‘Good; well then, I am happy to endorse that arrangement; where you were to live, John, had been concerning me, thinking you might have had to live alone. So, you will make that your home at least until your eighteenth birthday, in six weeks’ time. I will arrange for suitable funds to be transferred to Mr Henry’s account, if you will kindly give me the details, for your upkeep.’

‘That’s not necessary’ put in Pat.

‘Mr Henry, John can well afford it, as I will now relate. Now, John, in the will, your father’s house, all its contents, the car and so forth, come directly to you. So does the valuable company known as Scott Construction and Haulage, which I will administer during the next six weeks, and then, when you reach eighteen, you can tell me what you want done with it. There is a large sum of money tied up in investments of various sorts, which I will also continue to manage; again you can tell me in six weeks whether you want me to continue doing that after your birthday. Finally, your liquid assets amount to about twenty two…

‘Liquid assets?’

‘Money in a bank that can be used right away, John. Though I will also control that…’

‘…I know,’ said John with a smile, ‘for the next six weeks.’

The solicitor, liking John, smiled back. ‘Quite so.’

‘So’ Pat clarified, ‘John has the house, its contents, the car and so forth, some investments, and twenty two thousand pounds in the bank. I suppose that’s more or less what I expected. What, roughly, are the investments worth? I imagine that’s where the bulk of the money is.’

‘Dear me, no, Mr Henry. Not twenty two thousand pounds, but twenty two million pounds. And the investments are worth about another forty to fifty million. As I said, John can easily afford to pay you the cost of his keep, several times over.’

Both John and Pat were struck suddenly dumb. Finally, John spoke,

‘I had not the slightest idea we were so well off. We were always economizing at home.’

‘Being careful about money is the way you become rich, John. Now, I’ve set up a bank account in your name, and transferred into it the sum of five thousand pounds. I think that somehow should see you comfortably through the next six weeks!’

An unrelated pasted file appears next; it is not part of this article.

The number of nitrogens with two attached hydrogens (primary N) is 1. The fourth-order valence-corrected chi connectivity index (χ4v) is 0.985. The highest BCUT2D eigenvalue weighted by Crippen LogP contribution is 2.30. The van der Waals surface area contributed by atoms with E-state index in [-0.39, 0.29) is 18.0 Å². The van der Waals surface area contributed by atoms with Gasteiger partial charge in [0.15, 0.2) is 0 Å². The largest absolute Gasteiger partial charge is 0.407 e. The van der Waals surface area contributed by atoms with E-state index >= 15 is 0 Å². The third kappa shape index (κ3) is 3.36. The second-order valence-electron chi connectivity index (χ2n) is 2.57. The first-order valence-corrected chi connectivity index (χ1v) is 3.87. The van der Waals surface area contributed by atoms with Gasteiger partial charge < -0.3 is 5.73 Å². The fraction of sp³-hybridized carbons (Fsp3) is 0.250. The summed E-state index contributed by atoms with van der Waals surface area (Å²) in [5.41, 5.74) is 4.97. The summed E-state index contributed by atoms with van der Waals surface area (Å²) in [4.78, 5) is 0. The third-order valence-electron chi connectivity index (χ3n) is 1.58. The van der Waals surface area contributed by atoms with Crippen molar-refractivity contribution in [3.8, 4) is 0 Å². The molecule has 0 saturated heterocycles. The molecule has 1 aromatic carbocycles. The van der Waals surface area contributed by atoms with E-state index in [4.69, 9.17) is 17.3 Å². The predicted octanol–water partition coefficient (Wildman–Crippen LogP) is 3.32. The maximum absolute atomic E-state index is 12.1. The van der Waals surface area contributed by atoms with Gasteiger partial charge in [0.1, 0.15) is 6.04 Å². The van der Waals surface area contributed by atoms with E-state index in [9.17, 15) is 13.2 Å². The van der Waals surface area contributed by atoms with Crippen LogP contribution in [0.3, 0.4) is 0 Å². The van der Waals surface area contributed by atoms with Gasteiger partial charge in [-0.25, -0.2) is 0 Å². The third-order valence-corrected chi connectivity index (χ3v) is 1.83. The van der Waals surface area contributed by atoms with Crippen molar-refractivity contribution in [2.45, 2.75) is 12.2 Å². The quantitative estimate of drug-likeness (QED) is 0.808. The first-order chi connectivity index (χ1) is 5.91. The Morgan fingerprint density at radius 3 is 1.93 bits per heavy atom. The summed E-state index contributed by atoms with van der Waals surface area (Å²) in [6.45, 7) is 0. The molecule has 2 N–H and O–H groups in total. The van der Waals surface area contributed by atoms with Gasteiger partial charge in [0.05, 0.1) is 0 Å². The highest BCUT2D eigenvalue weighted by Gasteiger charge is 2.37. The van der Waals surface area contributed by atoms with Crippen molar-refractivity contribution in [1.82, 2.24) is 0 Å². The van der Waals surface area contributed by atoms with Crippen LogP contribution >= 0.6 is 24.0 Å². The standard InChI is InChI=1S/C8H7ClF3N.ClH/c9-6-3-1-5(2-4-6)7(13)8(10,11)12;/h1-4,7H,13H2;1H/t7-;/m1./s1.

The phone on the solicitor’s desk rang then, and he answered it. He handed the receiver to Pat.

‘It’s for you, Mr Henry; it’s your wife.’

Pat almost snatched the phone.

‘Bernie; what’s wrong?’

John could hear the buzzing of Bernadette’s voice on the other end, but could not make out a word. Pat tensed, and said

‘We’ll be right home, love, as quick as we can.’

John panicked, all thought of his new riches driven out of his head. ‘What’s wrong, Pat?’

‘Nothing at all, John,’ he grinned. ‘Baby’s on the way.’

Half an hour later, baby Brendan John Henry was born on the stairs in the house; the labour was so swift that there was not even time to get Bernadette to hospital. In fact, Brendan was delivered into Pat’s own hands before the midwife arrived, John assisting in wonder. When it was all over, Pat took his youngest son and laid him in John’s arms while he went to comfort his exhausted and rather shocked wife, still lying on the stairs. John looked down at the ugly little creature yelling his distress, and clutched the bloodied and wrinkled little body to his white-shirted chest, crooning gently and weeping copious tears of joy and wonder.

The bloodied carpet had to be replaced, but this was, in Pat’s words, not even worth taking into account compared with the joy of the new baby. Three weeks later, Brendan was baptized in St Teresa’s church, and John was the proud godfather.

John’s eighteenth birthday was a wonderful celebration, though it was on a small scale. The only participants were the Henry household, but it was the best birthday that John could ever remember; in some ways the first one that had really made him feel special. Pat and Bernie had made it clear to everyone that John was now an adult; they had, for instance, given him wine to drink with the meal, which Bernadette had never permitted before, though Pat had not been above slipping him a drink from time to time. When the meal was over, and the dishwasher had been loaded up, Pat sat late with John, both sipping brandy, and chatting like old friends.